During a time of shifts in public opinion and social values, it can be difficult to maintain the status quo, especially among those who are helping to drive those forces of change. So it was in 1914 England with Vera Brittain (Alicia Vikander), a headstrong, self-assured, independent thinker with aspirations far different from those of most women at the time. Rather than be relegated to a life of conventional marriage and homemaking, for example, Vera fought for the right to apply to Oxford to earn her college degree and become a writer, much to the consternation of her parents (Dominic West, Emily Watson). What’s more, despite the subtle matchmaking attempts of Vera’s brother, Edward (Taron Egerton), to fix her up with his friend Victor (Colin Morgan), the idealistic young nonconformist resisted these efforts, insisting that she preferred to live her life without a husband. Clearly, Vera was a force to be reckoned with.
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Anyone who thinks they can “tame” Bathsheba Everdene (Carey Mulligan) is in for a rude awakening. Even though the independent, self-confident, charismatic young woman’s approach to life is rather uncommon for 19th Century England, she makes it perfectly clear that she will do as she will, no matter what others may say or think (especially men). She particularly enjoys challenges, and, when she inherits a sizable though somewhat-rundown farm from her uncle, she gets her chance to prove to everyone just what she can do. As the mistress of her estate, she vows to reverse the farm’s fortunes – and to expand upon those she’s already amassed.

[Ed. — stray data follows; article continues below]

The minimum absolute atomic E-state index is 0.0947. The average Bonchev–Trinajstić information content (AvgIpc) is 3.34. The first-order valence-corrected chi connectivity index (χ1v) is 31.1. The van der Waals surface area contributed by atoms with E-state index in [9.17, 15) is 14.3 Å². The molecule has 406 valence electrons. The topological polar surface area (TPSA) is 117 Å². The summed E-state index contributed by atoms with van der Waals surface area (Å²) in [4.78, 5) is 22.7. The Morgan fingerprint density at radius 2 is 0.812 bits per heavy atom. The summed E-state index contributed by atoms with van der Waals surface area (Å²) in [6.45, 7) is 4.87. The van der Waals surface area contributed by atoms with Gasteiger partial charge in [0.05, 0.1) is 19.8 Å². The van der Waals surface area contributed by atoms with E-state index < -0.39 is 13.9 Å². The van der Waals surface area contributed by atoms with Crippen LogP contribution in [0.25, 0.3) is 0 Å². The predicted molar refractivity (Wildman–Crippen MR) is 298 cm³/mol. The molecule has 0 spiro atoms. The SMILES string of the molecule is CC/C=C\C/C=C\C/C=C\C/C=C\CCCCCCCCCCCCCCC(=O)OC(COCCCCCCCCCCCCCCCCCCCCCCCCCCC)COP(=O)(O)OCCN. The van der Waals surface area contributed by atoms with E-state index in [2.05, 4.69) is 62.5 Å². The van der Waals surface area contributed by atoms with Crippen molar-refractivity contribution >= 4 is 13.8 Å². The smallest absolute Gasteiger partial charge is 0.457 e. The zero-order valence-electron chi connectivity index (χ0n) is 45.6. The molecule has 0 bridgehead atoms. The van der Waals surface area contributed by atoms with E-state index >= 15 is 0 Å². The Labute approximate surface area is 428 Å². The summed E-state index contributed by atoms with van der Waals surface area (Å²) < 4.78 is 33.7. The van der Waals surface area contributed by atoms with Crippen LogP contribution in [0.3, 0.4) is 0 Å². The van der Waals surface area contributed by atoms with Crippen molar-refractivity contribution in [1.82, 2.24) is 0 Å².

Many of us have come to fear change, that the disappearance of the familiar will leave us sad, disoriented or less well off than we’ve grown accustomed to being. But it need not be that way at all. Change just means doing something differently, and it doesn’t automatically equate to things being worse than they have been; it could indeed be the start of something far better than we could have possibly imagined but that we have not previously permitted to materialize.